If Democrats want to win the White House in 2020... They should learn from Republicans

At the CNN debate in Las Vegas during the 2016 presidential campaign, Sen. Bernie Sanders, I-Vt., proclaimed that he was a democratic socialist. At the time, I’m sure that had at least a few of my fellow Democrats scratching their heads or furiously Googling “democratic socialist.” What is that? What exactly does that mean?

When Sanders was asked that very question, his response was, “To me, when I talk about democratic socialism, what I talk about are human rights and economic rights.”

At first, many mainstream Democrats felt this was too farfetched and too far left. But we were wrong. Sanders started a revolution, especially among younger millennial voters. He raised millions of dollars, and thousands attended his rallies as he campaigned throughout the United States.

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With that phrase "democratic socialism," and his push for a $15 minimum wage and “Medicare for all,” Bernie Sanders single-handedly pulled the Democratic Party to the left. It concerned me then, and it concerns me now.

The Democratic Party today seems to be two factions and two mindsets. On the left – and seemingly moving farther left every minute – are those who support the “Green New Deal.” But those who are more moderate and centrist, like House Speaker Nancy Pelosi, D-Calif, and Sen. Dick Durbin, D-Ill., seem to be saying whoa – hold on a minute.

The election to Congress of new, young people with new ideas is adding to the Democratic Party’s pull the left, with Rep. Alexandria Ocasio-Cortez, D-N.Y., now known as “AOC,” leading the charge.

From where I stand, this is dangerous for my party. And it’s divisive.

In the 2016 election, we clearly saw the divide between the liberal faction and the centrist faction of the Democratic Party – Bernie’s supporters (democratic socialists) and Hillary Clinton’s supporters (who refer to themselves as progressives or just Democrats).

That divide led to infighting and contributed to the failure to put a Democrat in the White House. And I fear in this next election cycle, we might be facing that same problem again.

If Democrats continue to pull the party left, they risk losing not only the moderate and centrist Democrats, but also any hope of appealing to independents and Republicans who are not enamored with Trump and want a better alternative.

I am already starting to see the divide and the infighting among the Democrats, especially those running for office. Although almost all of them embrace the $15 minimum wage and “Medicare for all,” there are definitely lines in the sand delineating who is a socialist, who is a democratic socialist, who is a progressive, etc.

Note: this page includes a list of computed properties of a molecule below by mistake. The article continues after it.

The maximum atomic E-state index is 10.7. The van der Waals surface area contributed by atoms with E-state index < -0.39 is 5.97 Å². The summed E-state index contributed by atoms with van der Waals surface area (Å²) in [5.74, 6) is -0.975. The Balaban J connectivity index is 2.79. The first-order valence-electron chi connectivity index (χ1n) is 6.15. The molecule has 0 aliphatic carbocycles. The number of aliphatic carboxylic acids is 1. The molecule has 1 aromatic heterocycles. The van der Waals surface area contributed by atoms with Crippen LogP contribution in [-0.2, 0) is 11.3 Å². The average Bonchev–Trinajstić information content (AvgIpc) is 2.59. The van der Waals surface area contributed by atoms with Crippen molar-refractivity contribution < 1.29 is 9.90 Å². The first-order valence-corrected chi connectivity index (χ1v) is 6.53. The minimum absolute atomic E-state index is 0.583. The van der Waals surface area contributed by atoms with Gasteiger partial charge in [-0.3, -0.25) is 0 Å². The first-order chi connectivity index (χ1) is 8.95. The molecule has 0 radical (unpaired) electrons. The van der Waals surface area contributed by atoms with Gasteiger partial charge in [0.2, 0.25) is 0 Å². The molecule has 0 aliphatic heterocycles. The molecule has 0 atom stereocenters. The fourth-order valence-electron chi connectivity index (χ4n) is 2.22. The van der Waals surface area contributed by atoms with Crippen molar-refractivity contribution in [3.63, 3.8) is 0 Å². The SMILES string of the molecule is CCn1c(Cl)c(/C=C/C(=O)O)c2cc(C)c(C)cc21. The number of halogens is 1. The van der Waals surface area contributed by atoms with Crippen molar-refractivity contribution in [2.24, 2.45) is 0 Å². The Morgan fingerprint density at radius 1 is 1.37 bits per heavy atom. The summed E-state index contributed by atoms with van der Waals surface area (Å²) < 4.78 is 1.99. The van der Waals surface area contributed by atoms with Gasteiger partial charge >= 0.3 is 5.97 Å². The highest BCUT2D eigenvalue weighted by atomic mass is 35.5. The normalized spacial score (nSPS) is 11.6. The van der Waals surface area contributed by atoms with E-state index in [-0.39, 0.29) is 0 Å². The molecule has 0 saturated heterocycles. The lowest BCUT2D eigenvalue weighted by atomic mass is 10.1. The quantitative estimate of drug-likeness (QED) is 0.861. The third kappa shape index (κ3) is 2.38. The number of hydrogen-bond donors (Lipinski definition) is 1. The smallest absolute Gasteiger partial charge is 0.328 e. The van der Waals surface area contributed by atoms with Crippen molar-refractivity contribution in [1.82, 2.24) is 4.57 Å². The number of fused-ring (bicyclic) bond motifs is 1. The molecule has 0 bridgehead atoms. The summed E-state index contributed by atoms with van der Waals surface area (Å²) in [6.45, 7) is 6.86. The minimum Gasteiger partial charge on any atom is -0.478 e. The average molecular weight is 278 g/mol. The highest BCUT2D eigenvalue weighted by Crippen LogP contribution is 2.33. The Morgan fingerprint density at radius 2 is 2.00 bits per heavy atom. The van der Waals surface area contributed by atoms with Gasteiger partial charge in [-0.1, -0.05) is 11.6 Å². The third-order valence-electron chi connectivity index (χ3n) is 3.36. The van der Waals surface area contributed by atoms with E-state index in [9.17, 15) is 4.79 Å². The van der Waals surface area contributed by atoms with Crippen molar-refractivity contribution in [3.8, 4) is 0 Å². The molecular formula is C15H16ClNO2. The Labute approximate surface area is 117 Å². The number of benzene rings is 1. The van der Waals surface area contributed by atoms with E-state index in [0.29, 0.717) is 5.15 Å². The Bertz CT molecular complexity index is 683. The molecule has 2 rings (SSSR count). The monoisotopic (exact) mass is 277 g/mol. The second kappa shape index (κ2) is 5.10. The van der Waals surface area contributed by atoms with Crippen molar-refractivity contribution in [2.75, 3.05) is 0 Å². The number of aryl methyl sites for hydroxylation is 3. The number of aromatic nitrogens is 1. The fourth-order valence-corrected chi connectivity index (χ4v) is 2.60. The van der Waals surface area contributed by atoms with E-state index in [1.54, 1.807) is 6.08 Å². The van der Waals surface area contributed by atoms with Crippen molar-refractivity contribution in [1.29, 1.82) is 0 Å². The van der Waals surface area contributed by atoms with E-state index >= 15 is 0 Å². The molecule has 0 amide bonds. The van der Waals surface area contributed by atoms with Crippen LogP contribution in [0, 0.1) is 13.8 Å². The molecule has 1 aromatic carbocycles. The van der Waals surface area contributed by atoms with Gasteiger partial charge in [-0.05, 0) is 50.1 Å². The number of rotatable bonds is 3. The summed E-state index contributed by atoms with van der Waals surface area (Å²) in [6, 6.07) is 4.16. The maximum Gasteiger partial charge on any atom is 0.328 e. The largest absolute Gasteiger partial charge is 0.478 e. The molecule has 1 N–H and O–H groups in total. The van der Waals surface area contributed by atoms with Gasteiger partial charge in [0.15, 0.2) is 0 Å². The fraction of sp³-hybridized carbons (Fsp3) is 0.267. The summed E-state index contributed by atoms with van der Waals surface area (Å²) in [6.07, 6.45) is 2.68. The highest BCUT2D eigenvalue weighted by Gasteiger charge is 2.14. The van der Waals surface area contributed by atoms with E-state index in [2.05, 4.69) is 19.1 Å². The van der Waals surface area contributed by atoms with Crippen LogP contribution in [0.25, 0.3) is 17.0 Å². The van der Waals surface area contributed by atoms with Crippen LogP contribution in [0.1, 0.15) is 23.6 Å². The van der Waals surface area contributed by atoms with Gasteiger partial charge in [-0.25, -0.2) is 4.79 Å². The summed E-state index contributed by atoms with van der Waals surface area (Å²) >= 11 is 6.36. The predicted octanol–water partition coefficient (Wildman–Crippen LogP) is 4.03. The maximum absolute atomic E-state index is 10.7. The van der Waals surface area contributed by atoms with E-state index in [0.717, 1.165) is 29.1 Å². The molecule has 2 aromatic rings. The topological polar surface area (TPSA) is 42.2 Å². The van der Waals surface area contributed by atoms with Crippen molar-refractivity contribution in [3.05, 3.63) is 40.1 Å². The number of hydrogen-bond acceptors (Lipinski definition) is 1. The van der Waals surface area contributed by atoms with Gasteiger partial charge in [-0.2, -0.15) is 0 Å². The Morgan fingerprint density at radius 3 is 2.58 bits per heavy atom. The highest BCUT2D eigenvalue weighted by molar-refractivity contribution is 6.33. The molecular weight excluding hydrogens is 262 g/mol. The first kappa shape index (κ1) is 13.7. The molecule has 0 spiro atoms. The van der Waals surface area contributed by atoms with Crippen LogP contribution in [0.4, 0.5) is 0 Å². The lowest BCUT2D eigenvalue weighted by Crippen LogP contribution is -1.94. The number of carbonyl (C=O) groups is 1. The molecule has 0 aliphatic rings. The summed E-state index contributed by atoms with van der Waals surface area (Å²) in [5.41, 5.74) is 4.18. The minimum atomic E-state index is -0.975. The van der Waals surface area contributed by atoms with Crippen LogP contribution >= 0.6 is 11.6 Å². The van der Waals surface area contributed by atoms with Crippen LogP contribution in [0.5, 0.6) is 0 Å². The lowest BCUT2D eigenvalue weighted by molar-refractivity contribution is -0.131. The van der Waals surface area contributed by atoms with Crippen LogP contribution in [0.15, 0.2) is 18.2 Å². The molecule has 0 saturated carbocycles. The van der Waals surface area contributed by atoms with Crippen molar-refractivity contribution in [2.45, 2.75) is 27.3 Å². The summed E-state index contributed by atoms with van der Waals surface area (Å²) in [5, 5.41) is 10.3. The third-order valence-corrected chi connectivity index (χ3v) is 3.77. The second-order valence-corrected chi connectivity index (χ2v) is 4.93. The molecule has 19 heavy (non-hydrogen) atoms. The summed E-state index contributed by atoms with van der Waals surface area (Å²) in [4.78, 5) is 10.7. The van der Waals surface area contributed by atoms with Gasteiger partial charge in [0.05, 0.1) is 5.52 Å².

For example, Sen. Kamala Harris, D-Calif., while campaigning in New Hampshire last month, told reporters outright “I am not a democratic socialist.”

And the battle over whose campaign and fundraising efforts are the most grassroots has already begun. Sen. Kirsten Gillibrand, D-N.Y., and Harris both have renounced money from corporate PACS and federal lobbyists. Sen. Elizabeth Warren, D-Mass., is taking it a step further, rejecting all PACs, and swearing off high-dollar fundraisers, receptions and phone calls with wealthy donors.

The Republican Party also has its divisions – there’s the Tea Party faction, the libertarian faction, the Christian evangelical faction, and the more moderate mainstream Republican faction. But Democrats should take a page from their playbook. In 2016, many of the Republicans I knew didn’t like Trump. But on Election Day, they held their noses and voted for him. They united to support their Party’s candidate.

Democrats need to do the same. Whether there’s a left-leaning liberal on the ticket, or a more moderate Democrat, they must put their differences aside and unite for the causes they believe in: $15 minimum wage, “Medicare for all,” immigration reform, and of course, the number one priority for every Democrat – making Donald Trump a one-term president.

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But if Democrats continue to pull the party left, they risk losing not only the moderate and centrist Democrats, but also any hope of appealing to independents and Republicans who are not enamored with Trump and want a better alternative.

I am worried that the Democratic Party’s pull to the far left will pull us apart and derail us from our goals, including winning the White House – again.

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